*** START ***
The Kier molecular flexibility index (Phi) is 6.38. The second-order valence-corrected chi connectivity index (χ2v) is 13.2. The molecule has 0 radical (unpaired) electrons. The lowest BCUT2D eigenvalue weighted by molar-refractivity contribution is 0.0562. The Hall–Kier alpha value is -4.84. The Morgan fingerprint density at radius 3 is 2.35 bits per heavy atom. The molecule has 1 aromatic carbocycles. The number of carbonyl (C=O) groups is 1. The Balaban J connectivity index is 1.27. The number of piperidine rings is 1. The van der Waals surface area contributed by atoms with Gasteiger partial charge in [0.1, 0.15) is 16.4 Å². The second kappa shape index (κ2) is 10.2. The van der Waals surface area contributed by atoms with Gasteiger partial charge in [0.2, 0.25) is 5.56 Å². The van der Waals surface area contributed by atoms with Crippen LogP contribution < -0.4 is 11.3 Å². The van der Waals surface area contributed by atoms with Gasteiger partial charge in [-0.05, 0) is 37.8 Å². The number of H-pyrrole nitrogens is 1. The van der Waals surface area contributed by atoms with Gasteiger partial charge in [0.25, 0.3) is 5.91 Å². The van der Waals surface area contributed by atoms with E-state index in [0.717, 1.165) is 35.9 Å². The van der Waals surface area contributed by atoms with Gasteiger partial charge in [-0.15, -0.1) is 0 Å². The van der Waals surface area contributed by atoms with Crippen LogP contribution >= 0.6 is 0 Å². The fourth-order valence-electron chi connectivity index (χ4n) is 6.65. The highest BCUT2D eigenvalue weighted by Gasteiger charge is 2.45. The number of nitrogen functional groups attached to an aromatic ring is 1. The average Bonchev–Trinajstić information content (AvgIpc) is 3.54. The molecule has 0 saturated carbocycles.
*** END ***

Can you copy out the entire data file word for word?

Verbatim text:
The Kier molecular flexibility index (Phi) is 6.38. The second-order valence-corrected chi connectivity index (χ2v) is 13.2. The molecule has 0 radical (unpaired) electrons. The lowest BCUT2D eigenvalue weighted by molar-refractivity contribution is 0.0562. The Hall–Kier alpha value is -4.84. The Morgan fingerprint density at radius 3 is 2.35 bits per heavy atom. The molecule has 1 aromatic carbocycles. The number of carbonyl (C=O) groups is 1. The Balaban J connectivity index is 1.27. The number of piperidine rings is 1. The van der Waals surface area contributed by atoms with Gasteiger partial charge in [0.1, 0.15) is 16.4 Å². The second kappa shape index (κ2) is 10.2. The van der Waals surface area contributed by atoms with Gasteiger partial charge in [0.2, 0.25) is 5.56 Å². The van der Waals surface area contributed by atoms with Crippen LogP contribution < -0.4 is 11.3 Å². The van der Waals surface area contributed by atoms with Gasteiger partial charge in [-0.05, 0) is 37.8 Å². The number of H-pyrrole nitrogens is 1. The van der Waals surface area contributed by atoms with Gasteiger partial charge in [0.25, 0.3) is 5.91 Å². The van der Waals surface area contributed by atoms with E-state index in [0.717, 1.165) is 35.9 Å². The van der Waals surface area contributed by atoms with Gasteiger partial charge in [-0.15, -0.1) is 0 Å². The van der Waals surface area contributed by atoms with Crippen LogP contribution >= 0.6 is 0 Å². The fourth-order valence-electron chi connectivity index (χ4n) is 6.65. The highest BCUT2D eigenvalue weighted by Gasteiger charge is 2.45. The number of nitrogen functional groups attached to an aromatic ring is 1. The average Bonchev–Trinajstić information content (AvgIpc) is 3.54. The molecule has 0 saturated carbocycles.